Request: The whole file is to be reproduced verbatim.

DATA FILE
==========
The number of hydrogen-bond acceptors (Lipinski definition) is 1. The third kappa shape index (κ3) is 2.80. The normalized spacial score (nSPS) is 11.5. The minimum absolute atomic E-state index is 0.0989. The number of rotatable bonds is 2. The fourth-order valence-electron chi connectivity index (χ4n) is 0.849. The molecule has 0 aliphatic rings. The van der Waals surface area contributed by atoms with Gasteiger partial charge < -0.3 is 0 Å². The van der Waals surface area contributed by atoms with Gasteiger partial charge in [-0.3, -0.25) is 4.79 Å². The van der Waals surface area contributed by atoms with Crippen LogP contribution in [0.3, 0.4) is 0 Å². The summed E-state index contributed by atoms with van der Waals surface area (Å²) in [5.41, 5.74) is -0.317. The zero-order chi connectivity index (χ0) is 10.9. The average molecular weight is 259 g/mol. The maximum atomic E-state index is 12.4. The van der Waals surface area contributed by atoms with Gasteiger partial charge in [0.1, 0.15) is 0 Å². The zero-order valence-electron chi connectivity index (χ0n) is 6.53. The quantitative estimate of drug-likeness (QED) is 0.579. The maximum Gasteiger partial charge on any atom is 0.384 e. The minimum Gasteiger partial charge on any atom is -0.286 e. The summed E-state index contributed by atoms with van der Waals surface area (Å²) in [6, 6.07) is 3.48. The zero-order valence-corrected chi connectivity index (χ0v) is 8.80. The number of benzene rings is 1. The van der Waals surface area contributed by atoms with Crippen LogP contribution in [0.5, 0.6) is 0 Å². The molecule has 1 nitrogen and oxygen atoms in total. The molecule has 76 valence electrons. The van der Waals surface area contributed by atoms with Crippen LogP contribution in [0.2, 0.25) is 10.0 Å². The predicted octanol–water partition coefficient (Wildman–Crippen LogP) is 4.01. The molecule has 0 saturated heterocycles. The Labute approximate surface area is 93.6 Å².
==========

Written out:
The number of hydrogen-bond acceptors (Lipinski definition) is 1. The third kappa shape index (κ3) is 2.80. The normalized spacial score (nSPS) is 11.5. The minimum absolute atomic E-state index is 0.0989. The number of rotatable bonds is 2. The fourth-order valence-electron chi connectivity index (χ4n) is 0.849. The molecule has 0 aliphatic rings. The van der Waals surface area contributed by atoms with Gasteiger partial charge < -0.3 is 0 Å². The van der Waals surface area contributed by atoms with Gasteiger partial charge in [-0.3, -0.25) is 4.79 Å². The van der Waals surface area contributed by atoms with Crippen LogP contribution in [0.3, 0.4) is 0 Å². The summed E-state index contributed by atoms with van der Waals surface area (Å²) in [5.41, 5.74) is -0.317. The zero-order chi connectivity index (χ0) is 10.9. The average molecular weight is 259 g/mol. The maximum atomic E-state index is 12.4. The van der Waals surface area contributed by atoms with Gasteiger partial charge in [0.1, 0.15) is 0 Å². The zero-order valence-electron chi connectivity index (χ0n) is 6.53. The quantitative estimate of drug-likeness (QED) is 0.579. The maximum Gasteiger partial charge on any atom is 0.384 e. The minimum Gasteiger partial charge on any atom is -0.286 e. The summed E-state index contributed by atoms with van der Waals surface area (Å²) in [6, 6.07) is 3.48. The zero-order valence-corrected chi connectivity index (χ0v) is 8.80. The number of benzene rings is 1. The van der Waals surface area contributed by atoms with Crippen LogP contribution in [0.5, 0.6) is 0 Å². The molecule has 1 nitrogen and oxygen atoms in total. The molecule has 76 valence electrons. The van der Waals surface area contributed by atoms with Crippen LogP contribution in [0.2, 0.25) is 10.0 Å². The predicted octanol–water partition coefficient (Wildman–Crippen LogP) is 4.01. The molecule has 0 saturated heterocycles. The Labute approximate surface area is 93.6 Å².